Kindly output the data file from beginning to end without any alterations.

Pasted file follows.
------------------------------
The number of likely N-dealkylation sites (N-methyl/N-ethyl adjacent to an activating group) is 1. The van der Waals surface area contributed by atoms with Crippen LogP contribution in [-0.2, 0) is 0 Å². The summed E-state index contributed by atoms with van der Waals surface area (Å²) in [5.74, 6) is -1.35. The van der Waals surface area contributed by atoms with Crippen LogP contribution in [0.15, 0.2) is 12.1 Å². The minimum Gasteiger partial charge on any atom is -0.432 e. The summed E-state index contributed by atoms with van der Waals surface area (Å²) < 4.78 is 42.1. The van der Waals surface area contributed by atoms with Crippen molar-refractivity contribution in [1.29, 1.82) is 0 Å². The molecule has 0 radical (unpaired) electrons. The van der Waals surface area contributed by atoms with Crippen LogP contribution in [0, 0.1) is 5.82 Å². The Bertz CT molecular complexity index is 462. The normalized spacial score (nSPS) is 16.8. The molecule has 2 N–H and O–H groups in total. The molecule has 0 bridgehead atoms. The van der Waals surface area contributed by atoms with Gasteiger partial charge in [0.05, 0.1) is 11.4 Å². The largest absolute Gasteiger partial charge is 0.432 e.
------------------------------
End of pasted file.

The number of likely N-dealkylation sites (N-methyl/N-ethyl adjacent to an activating group) is 1. The van der Waals surface area contributed by atoms with Crippen LogP contribution in [-0.2, 0) is 0 Å². The summed E-state index contributed by atoms with van der Waals surface area (Å²) in [5.74, 6) is -1.35. The van der Waals surface area contributed by atoms with Crippen LogP contribution in [0.15, 0.2) is 12.1 Å². The minimum Gasteiger partial charge on any atom is -0.432 e. The summed E-state index contributed by atoms with van der Waals surface area (Å²) < 4.78 is 42.1. The van der Waals surface area contributed by atoms with Crippen molar-refractivity contribution in [1.29, 1.82) is 0 Å². The molecule has 0 radical (unpaired) electrons. The van der Waals surface area contributed by atoms with Crippen LogP contribution in [0, 0.1) is 5.82 Å². The Bertz CT molecular complexity index is 462. The normalized spacial score (nSPS) is 16.8. The molecule has 2 N–H and O–H groups in total. The molecule has 0 bridgehead atoms. The van der Waals surface area contributed by atoms with Gasteiger partial charge in [0.05, 0.1) is 11.4 Å². The largest absolute Gasteiger partial charge is 0.432 e.